In the worst case, surgeons have to remove the entire eye to save the patient's life. Only through such a radical operation can they get rid of the diseased tissue.

"It can also happen that the fungus breaks through the bone and goes straight to the brain," says Cornely. That is almost always fatal. Depending on how quickly and how intensively the patient is treated, the mortality rate is 50 to 90 percent.

Hard to stop

The first symptoms are often rather unspecific: red eyes and red nose. In the further course, however, it can also lead to bloody or black nasal discharge, fever and shortness of breath. It is important to treat mucormycosis as early as possible. However, the disease can usually only be stopped by surgical intervention.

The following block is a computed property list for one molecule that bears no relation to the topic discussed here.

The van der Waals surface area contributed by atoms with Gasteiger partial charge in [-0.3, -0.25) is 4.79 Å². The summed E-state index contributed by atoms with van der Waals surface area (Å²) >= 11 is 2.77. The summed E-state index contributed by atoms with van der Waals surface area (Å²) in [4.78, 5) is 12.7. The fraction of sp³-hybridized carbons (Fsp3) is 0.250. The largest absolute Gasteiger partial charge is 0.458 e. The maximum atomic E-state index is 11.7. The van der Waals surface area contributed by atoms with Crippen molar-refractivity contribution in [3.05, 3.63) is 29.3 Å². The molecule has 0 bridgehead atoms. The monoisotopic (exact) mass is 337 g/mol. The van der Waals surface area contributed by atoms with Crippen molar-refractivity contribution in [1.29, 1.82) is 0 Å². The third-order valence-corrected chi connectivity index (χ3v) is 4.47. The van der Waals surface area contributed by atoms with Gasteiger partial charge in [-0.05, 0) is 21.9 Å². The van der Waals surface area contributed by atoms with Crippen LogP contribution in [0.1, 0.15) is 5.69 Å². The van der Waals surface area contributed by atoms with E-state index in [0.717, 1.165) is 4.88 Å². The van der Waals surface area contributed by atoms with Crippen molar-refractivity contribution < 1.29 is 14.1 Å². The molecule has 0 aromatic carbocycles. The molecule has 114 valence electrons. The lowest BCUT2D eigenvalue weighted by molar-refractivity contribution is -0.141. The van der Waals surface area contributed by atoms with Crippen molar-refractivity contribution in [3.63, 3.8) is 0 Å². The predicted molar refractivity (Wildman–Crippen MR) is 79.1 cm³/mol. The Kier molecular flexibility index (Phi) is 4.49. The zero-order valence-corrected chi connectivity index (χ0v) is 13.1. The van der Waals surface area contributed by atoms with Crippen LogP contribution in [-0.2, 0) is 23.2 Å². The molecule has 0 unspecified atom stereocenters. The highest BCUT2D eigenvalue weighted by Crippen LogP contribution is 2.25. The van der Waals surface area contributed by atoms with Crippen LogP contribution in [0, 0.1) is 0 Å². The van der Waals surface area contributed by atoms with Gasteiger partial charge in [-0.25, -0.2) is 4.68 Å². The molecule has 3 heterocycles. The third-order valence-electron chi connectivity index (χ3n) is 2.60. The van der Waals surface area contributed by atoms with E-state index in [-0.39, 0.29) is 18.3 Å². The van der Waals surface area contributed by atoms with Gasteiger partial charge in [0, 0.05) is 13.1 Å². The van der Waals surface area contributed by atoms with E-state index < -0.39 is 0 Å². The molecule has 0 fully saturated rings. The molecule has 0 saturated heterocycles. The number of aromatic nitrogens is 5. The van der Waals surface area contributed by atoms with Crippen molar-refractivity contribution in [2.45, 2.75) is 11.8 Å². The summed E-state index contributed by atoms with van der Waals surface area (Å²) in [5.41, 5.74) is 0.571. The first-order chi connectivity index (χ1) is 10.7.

Often, however, it takes too long before doctors can identify the disease and take action. "Surgeons and infectiologists in India are certainly very experienced when it comes to mucormycosis. But even they don't usually have a new case every day or every other day." But that's the current situation, adds Cornely.

Mucormycosis is being diagnosed with increasing frequency in India

Sometimes the patients would be mutilated by an operation. "If the fungus grows from the sinuses into the eye, for example, the surgeons have to remove parts of the face," says Cornely, describing the gruesome procedure. "It destroys any tissue that is in its way. Blood vessels are also part of it. As a result, they can no longer transport drugs to the right place." So surgery is usually the method of choice.

Diabetics are particularly at risk

Diabetics are particularly susceptible to the fungal disease, and their number is particularly high in India. Diabetes is sometimes referred to as an epidemic, says Cornely. "At great risk of contracting mucormycosis is people with diabetes that has never been treated and is still untreated."